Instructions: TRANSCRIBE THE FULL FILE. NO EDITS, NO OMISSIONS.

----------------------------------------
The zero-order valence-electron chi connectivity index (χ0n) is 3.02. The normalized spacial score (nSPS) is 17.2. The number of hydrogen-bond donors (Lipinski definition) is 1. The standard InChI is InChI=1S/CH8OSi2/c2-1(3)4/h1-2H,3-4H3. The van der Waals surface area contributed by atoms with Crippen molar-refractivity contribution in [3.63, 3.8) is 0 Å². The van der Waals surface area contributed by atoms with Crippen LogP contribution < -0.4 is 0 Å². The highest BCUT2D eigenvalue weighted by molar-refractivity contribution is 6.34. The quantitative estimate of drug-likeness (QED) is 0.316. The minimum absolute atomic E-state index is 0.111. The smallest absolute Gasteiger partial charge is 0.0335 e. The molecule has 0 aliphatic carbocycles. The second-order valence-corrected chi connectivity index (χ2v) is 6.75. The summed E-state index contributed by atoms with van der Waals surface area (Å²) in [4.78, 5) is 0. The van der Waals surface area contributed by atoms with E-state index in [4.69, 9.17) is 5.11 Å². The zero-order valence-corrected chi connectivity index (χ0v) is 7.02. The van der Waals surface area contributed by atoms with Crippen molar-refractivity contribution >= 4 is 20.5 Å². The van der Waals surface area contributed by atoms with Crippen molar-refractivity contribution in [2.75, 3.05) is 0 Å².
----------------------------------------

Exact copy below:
The zero-order valence-electron chi connectivity index (χ0n) is 3.02. The normalized spacial score (nSPS) is 17.2. The number of hydrogen-bond donors (Lipinski definition) is 1. The standard InChI is InChI=1S/CH8OSi2/c2-1(3)4/h1-2H,3-4H3. The van der Waals surface area contributed by atoms with Crippen molar-refractivity contribution in [3.63, 3.8) is 0 Å². The van der Waals surface area contributed by atoms with Crippen LogP contribution < -0.4 is 0 Å². The highest BCUT2D eigenvalue weighted by molar-refractivity contribution is 6.34. The quantitative estimate of drug-likeness (QED) is 0.316. The minimum absolute atomic E-state index is 0.111. The smallest absolute Gasteiger partial charge is 0.0335 e. The molecule has 0 aliphatic carbocycles. The second-order valence-corrected chi connectivity index (χ2v) is 6.75. The summed E-state index contributed by atoms with van der Waals surface area (Å²) in [4.78, 5) is 0. The van der Waals surface area contributed by atoms with E-state index in [4.69, 9.17) is 5.11 Å². The zero-order valence-corrected chi connectivity index (χ0v) is 7.02. The van der Waals surface area contributed by atoms with Crippen molar-refractivity contribution >= 4 is 20.5 Å². The van der Waals surface area contributed by atoms with Crippen molar-refractivity contribution in [2.75, 3.05) is 0 Å².